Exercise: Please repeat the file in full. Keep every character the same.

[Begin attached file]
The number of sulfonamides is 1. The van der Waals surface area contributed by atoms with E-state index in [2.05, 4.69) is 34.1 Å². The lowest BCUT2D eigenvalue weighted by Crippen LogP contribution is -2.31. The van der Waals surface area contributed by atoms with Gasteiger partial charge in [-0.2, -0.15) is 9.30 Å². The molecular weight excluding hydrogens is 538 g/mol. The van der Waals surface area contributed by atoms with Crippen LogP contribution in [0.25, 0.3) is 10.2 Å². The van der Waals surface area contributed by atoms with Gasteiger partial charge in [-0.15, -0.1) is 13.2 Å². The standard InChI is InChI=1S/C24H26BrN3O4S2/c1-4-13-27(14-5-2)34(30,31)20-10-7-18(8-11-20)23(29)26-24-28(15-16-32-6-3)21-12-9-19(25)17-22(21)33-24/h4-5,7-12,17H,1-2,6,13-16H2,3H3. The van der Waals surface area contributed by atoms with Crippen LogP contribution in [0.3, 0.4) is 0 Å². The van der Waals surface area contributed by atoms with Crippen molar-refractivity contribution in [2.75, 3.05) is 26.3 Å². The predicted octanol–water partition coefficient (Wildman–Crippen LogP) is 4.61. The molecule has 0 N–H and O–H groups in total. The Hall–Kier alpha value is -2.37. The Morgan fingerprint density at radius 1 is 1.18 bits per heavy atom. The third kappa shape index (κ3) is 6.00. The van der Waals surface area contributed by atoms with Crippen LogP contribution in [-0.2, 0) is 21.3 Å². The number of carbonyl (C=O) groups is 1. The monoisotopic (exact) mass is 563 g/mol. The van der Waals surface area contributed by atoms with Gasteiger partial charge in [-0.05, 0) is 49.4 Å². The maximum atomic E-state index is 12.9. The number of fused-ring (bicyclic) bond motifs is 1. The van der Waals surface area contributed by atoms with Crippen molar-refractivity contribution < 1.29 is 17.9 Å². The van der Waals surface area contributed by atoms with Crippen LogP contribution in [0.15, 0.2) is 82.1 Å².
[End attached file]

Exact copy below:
The number of sulfonamides is 1. The van der Waals surface area contributed by atoms with E-state index in [2.05, 4.69) is 34.1 Å². The lowest BCUT2D eigenvalue weighted by Crippen LogP contribution is -2.31. The van der Waals surface area contributed by atoms with Gasteiger partial charge in [-0.2, -0.15) is 9.30 Å². The molecular weight excluding hydrogens is 538 g/mol. The van der Waals surface area contributed by atoms with Crippen LogP contribution in [0.25, 0.3) is 10.2 Å². The van der Waals surface area contributed by atoms with Gasteiger partial charge in [-0.15, -0.1) is 13.2 Å². The standard InChI is InChI=1S/C24H26BrN3O4S2/c1-4-13-27(14-5-2)34(30,31)20-10-7-18(8-11-20)23(29)26-24-28(15-16-32-6-3)21-12-9-19(25)17-22(21)33-24/h4-5,7-12,17H,1-2,6,13-16H2,3H3. The van der Waals surface area contributed by atoms with Crippen LogP contribution in [0.3, 0.4) is 0 Å². The van der Waals surface area contributed by atoms with Crippen molar-refractivity contribution in [2.75, 3.05) is 26.3 Å². The predicted octanol–water partition coefficient (Wildman–Crippen LogP) is 4.61. The molecule has 0 N–H and O–H groups in total. The Hall–Kier alpha value is -2.37. The Morgan fingerprint density at radius 1 is 1.18 bits per heavy atom. The third kappa shape index (κ3) is 6.00. The van der Waals surface area contributed by atoms with Crippen LogP contribution in [-0.2, 0) is 21.3 Å². The number of carbonyl (C=O) groups is 1. The monoisotopic (exact) mass is 563 g/mol. The van der Waals surface area contributed by atoms with Gasteiger partial charge in [-0.05, 0) is 49.4 Å². The maximum atomic E-state index is 12.9. The number of fused-ring (bicyclic) bond motifs is 1. The van der Waals surface area contributed by atoms with Crippen molar-refractivity contribution < 1.29 is 17.9 Å². The van der Waals surface area contributed by atoms with Crippen LogP contribution in [0.15, 0.2) is 82.1 Å².